How to Care of Your New Dental Crown

May 13, 2024
How to Care of Your New Dental Crown
Dental crowns restore damaged or missing teeth. While crowns are strong, they need diligent care to prolong their life. Here’s what you should know about caring for a crown. Keep reading!

Dental crowns do a remarkable job of repairing damaged teeth, brightening your smile, and letting you enjoy your favorite foods. But they require thoughtful care if you want to prolong their life.

At Hudgens Dental, Roy Hudgens, DMD, specializes in restorative dentistry, including improving dental health with beautiful crowns. Here, he explains how to care for a new dental crown.

Avoid hard or sticky foods

Permanent crowns are strong. However, like the rest of your teeth, a crown can crack, break, or loosen if you eat hard or sticky foods. 

Items to avoid include:

  • Ice cubes
  • Popcorn kernels
  • Hard candies
  • Thick, firm bread crust
  • Hard nuts (almonds, hazelnuts, macadamia nuts, and Brazil nuts)

Sticky foods such as taffy and caramel can also be hazardous. They can loosen your crown and possibly pull it off. You should also be careful with any tough food like beef jerky.

Getting in the habit of thinking before chewing protects your crown from healthy foods that put extra pressure on it. For example, don’t quickly bite into a large, raw carrot. Instead, cut it into small pieces that you can easily chew.

Tweak your daily dental hygiene

You care for your crown the same way you care for your other teeth, with flossing and twice-daily brushing. However, you may need to tweak your dental hygiene habits to extend the life of your crown.

Here are three tips to follow:

1. Use gentle products

A gentle, soft-bristled brush and non-abrasive toothpaste clean your crown without damaging its surface. Brush twice daily using a circular motion, reaching all the crown’s surfaces and the gum line.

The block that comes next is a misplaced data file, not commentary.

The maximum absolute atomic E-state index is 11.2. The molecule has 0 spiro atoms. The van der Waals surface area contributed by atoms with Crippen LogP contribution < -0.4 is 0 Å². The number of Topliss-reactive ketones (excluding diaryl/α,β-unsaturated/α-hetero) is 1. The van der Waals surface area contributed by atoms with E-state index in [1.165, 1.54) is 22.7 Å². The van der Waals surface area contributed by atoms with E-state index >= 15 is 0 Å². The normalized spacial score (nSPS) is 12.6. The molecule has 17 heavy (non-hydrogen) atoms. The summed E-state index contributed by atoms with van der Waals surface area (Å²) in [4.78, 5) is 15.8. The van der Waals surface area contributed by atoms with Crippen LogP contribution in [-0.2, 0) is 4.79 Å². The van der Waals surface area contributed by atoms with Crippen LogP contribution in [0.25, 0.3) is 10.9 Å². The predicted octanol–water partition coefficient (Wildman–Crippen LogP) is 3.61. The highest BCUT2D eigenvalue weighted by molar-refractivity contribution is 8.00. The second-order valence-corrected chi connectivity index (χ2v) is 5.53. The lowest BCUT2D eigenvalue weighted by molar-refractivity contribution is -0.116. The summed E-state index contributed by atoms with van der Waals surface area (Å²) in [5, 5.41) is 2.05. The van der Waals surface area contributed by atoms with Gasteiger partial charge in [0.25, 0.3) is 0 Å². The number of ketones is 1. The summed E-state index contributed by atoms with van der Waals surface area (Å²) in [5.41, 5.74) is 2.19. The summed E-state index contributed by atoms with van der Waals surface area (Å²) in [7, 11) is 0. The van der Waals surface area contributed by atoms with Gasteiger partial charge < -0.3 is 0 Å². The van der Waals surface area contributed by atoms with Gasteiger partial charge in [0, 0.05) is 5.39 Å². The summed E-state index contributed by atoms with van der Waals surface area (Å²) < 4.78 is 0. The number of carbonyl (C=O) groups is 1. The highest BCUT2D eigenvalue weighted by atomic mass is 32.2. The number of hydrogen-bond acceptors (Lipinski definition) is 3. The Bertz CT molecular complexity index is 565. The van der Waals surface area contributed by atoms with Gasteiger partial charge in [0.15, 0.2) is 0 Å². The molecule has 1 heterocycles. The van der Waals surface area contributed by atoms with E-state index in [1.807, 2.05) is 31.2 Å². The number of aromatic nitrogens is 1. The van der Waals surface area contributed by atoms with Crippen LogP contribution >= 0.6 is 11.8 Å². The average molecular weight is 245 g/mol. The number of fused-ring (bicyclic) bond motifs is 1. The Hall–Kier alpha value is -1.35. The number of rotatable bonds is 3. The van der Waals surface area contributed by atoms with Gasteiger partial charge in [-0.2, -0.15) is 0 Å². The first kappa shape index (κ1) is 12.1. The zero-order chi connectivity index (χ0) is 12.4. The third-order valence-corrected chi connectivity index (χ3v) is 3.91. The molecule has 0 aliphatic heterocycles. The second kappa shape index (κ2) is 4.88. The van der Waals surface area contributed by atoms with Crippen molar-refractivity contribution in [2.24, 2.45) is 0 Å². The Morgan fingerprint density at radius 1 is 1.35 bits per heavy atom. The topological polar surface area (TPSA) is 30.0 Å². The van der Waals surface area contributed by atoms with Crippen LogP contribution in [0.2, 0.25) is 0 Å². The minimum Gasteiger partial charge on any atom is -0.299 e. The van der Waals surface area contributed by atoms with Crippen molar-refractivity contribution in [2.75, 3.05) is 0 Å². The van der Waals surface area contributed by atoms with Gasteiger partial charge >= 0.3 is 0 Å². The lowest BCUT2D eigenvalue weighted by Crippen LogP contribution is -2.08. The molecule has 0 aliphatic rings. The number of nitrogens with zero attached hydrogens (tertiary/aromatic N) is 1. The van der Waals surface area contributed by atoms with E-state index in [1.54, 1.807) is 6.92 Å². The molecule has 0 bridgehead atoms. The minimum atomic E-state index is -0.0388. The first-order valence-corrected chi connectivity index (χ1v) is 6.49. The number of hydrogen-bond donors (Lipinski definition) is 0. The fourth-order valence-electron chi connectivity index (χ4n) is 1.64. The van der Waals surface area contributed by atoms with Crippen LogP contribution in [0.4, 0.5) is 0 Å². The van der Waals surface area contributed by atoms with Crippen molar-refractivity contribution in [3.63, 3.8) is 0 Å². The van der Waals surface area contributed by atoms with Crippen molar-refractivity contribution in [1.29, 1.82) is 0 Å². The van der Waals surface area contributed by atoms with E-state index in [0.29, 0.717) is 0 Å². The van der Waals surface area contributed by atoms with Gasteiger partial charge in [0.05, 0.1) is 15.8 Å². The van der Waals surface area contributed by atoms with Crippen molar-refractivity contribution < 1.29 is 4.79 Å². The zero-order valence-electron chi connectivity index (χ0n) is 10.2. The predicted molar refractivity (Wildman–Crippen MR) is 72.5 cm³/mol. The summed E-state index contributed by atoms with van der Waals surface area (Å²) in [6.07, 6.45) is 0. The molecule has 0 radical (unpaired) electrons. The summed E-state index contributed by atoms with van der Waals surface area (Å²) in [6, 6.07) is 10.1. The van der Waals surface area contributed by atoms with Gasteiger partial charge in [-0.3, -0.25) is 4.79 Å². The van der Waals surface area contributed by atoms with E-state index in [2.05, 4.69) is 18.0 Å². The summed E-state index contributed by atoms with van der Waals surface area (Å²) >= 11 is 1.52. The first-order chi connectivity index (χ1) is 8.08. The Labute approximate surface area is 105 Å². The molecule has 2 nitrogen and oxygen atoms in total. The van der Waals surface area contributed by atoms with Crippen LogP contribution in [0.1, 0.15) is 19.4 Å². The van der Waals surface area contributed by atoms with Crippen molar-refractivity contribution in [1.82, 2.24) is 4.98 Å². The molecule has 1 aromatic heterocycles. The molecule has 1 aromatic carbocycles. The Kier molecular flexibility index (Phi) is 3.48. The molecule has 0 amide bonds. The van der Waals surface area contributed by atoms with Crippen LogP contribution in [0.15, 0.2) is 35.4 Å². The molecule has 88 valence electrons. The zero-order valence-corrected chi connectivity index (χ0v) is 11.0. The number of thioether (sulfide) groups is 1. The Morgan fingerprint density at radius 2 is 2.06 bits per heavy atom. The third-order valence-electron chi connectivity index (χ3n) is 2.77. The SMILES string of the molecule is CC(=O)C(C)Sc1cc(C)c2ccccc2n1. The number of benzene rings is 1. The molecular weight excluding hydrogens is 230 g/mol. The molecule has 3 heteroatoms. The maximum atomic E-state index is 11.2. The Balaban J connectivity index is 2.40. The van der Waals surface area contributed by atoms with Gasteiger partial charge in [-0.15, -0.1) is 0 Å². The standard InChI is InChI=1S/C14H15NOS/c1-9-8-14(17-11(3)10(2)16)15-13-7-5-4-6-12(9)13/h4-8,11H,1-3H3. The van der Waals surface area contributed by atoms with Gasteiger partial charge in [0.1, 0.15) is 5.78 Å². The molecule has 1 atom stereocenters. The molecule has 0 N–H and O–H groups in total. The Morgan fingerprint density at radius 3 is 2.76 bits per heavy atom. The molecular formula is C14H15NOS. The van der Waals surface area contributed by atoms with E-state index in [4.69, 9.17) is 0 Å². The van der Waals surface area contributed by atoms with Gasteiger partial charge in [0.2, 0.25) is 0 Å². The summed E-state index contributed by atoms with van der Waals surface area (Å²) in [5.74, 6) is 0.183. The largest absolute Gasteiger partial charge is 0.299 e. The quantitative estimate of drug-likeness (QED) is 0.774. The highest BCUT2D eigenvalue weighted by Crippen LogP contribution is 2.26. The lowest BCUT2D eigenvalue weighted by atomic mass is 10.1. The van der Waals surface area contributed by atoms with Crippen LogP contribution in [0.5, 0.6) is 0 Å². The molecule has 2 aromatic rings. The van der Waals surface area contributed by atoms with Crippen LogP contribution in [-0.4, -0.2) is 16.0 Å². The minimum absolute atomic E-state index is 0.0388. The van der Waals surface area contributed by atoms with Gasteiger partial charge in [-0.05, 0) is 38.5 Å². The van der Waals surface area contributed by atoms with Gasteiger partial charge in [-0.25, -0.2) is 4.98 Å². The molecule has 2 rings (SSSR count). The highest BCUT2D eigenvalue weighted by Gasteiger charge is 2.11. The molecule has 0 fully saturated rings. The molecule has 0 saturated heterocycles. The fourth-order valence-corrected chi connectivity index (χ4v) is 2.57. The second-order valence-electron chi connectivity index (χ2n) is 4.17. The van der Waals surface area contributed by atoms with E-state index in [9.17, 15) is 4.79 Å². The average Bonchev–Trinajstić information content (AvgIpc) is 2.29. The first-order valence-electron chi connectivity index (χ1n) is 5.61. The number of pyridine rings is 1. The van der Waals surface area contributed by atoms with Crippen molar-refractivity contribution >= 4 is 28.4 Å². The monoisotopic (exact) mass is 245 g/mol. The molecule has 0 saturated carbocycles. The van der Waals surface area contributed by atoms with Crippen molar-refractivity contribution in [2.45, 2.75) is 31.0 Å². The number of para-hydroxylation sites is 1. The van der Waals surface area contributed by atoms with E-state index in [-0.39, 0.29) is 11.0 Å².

2. Be careful when flossing

Flossing is vital because it’s the only way to eliminate food particles, bacteria, and plaque stuck in the narrow space between your crown and the adjacent teeth.

Floss the same way, sliding the floss between the teeth and using a gentle up-and-down movement along the tooth and under the gum.

However, the floss can catch on the top of the crown if you pull down when flossing between the crown and gum. Make sure the floss is away from the top of the crown before pulling down. Or, release one side of the thread and pull it straight out instead of down.

You can also switch to a water flosser. The water won’t loosen a permanent crown and does a great job of eliminating food and bacteria.

3. Use an antibacterial mouthwash

If you don’t already use an antibacterial mouthwash, you may want to add it to your dental hygiene routine after getting a crown. 

Bacteria can easily get trapped around a dental crown. A bacteria-fighting mouthwash gives you an added layer of protection from gum disease.

Keep up with dental checkups

During routine checkups, we ensure your crown is in good shape. We also watch for signs of gum infections and concerns like teeth grinding that damages teeth and loosens dental crowns.

Reach out if you have concerns

If you have questions about caring for your dental crown or are worried it’s loose or damaged, don’t hesitate to seek help.

The Hudgens Dental team can provide answers and protect your dental health. Connect through online booking or call the office to schedule an appointment as soon as you need help with your crown.